April 2, 2014

The Planet Fitness at Northgate in Revere will serve as the New England outpost for a casting call to NBC’s ‘The Biggest Loser’ reality television show.

It’s the second year in a row that the casting call will be held at the Revere gym, said owner Tim Morrissette.

"This year should be even more exciting because they are bringing two trainers out from The Biggest Loser ranch,” he said. "We feel ‘The Biggest Loser’ and Planet Fitness are perfect partners. We are unlike any other gym in the country because we’re a place where people can work out no matter what their weight is and not be judged. That’s part of the culture at this gym. We’re definitely proud of this and that they asked us to do it for a second year in a row. They didn’t have one in the Boston area for a few years and we’re glad they came back and chose our location for the Northeast region.”

The casting call will take place on Saturday, April 12, from 10 a.m. to 6 p.m.

Morrissette said to expect long lines, as last year’s casting call had lines out the door.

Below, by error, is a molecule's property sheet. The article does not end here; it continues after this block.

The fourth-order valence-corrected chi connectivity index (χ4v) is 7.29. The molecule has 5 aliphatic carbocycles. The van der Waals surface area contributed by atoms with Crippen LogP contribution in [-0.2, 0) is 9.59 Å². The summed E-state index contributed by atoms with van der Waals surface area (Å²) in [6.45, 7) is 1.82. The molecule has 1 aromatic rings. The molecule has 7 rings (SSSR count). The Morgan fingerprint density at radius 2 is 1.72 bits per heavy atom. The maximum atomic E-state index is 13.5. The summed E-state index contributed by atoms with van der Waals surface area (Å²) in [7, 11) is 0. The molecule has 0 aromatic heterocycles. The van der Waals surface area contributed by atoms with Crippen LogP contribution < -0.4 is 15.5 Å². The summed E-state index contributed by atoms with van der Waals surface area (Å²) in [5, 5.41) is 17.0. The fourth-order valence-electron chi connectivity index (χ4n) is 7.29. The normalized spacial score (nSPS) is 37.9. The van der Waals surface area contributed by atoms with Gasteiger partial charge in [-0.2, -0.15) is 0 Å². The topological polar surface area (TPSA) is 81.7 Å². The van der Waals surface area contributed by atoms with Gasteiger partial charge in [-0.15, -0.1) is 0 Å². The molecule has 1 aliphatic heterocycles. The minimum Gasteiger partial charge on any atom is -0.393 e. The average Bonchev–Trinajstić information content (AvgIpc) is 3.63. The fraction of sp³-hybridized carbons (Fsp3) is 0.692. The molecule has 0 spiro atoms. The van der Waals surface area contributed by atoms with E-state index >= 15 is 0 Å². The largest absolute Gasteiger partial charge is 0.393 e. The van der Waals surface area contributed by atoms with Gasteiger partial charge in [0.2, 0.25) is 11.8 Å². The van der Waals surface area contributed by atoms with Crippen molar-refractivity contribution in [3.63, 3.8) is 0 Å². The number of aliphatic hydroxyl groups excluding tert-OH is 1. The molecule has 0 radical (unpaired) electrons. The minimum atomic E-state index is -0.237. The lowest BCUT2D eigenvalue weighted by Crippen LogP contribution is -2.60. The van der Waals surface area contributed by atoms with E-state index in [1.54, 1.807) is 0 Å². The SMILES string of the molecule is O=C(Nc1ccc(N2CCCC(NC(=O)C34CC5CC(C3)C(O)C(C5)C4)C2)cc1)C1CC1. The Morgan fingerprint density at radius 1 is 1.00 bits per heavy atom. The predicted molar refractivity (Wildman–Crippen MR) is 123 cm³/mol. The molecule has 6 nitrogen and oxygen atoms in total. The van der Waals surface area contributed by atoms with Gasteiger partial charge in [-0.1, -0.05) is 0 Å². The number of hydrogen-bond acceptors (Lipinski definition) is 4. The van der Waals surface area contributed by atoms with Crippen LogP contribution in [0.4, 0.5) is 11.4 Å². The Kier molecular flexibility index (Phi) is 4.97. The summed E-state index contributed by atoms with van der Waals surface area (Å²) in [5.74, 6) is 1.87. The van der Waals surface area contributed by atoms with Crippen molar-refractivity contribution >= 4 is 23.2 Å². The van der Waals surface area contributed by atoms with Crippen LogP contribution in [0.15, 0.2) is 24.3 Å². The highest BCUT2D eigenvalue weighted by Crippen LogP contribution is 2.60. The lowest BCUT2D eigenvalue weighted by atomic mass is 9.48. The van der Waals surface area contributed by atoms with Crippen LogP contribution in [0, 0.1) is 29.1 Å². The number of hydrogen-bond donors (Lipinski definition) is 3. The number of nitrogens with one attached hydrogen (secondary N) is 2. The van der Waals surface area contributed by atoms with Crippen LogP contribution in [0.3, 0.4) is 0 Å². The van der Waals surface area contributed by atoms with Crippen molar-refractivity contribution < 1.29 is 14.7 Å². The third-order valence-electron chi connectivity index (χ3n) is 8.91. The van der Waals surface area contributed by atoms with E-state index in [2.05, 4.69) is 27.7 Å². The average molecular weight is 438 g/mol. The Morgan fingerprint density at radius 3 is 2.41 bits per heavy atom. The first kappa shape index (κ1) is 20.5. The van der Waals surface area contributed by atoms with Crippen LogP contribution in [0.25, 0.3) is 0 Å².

He said the format is that they call people in 10 at a time, and interview them in a group. If they see any prospects, they call them back for a second interview at another location.

"People who come down should expect a long line and a little bit of a wait,” he said. "But they should also expect that they have a shot at getting on the show. Everyone had a great time last year and as I walked through the line, I talked with people from Maine, Philadelphia, New Jersey, Massachusetts and Connecticut. There are numerous locations across the country, but this will be the only location in the Northeast. It should bring a lot of people from all over into Revere


Revere New Deal is loved by Phantom Gourmet


Phantom Gourmet Loves New Deal

April 2, 2014

R1The Phantom Gourmet television show will be featuring one of Revere’s well-known food establishments, New Deal Fruit, 920 Broadway, on an upcoming episode. The Phantom will highlight the Italian groceria’s outstanding sandwiches, delicious fruit, and family atmosphere at the popular store. Pictured on the day of Phantom’s visit to the store are, from left, Yano Petruzzelli Jr., Yano Petruzzelli Sr., Nick Petruzzelli, and Domenic Petruzzelli, with videographer Sean Finley (backround) of the Phantom Gourmet show. "We’re the freshest store in Revere,” said Yano Sr. "We have a Farmer’s Market here every day.”


Revere Riverside Condo Project on Hold


Riverside Condo Project Held in Committee

March 28, 2014

Concerned citizens packed the Joseph A. DelGrosso City Council Chamber at the Zoning Sub-Committee meeting Monday evening to continue a public hearing on the possible construction of a residential condominium building on Thayer Avenue.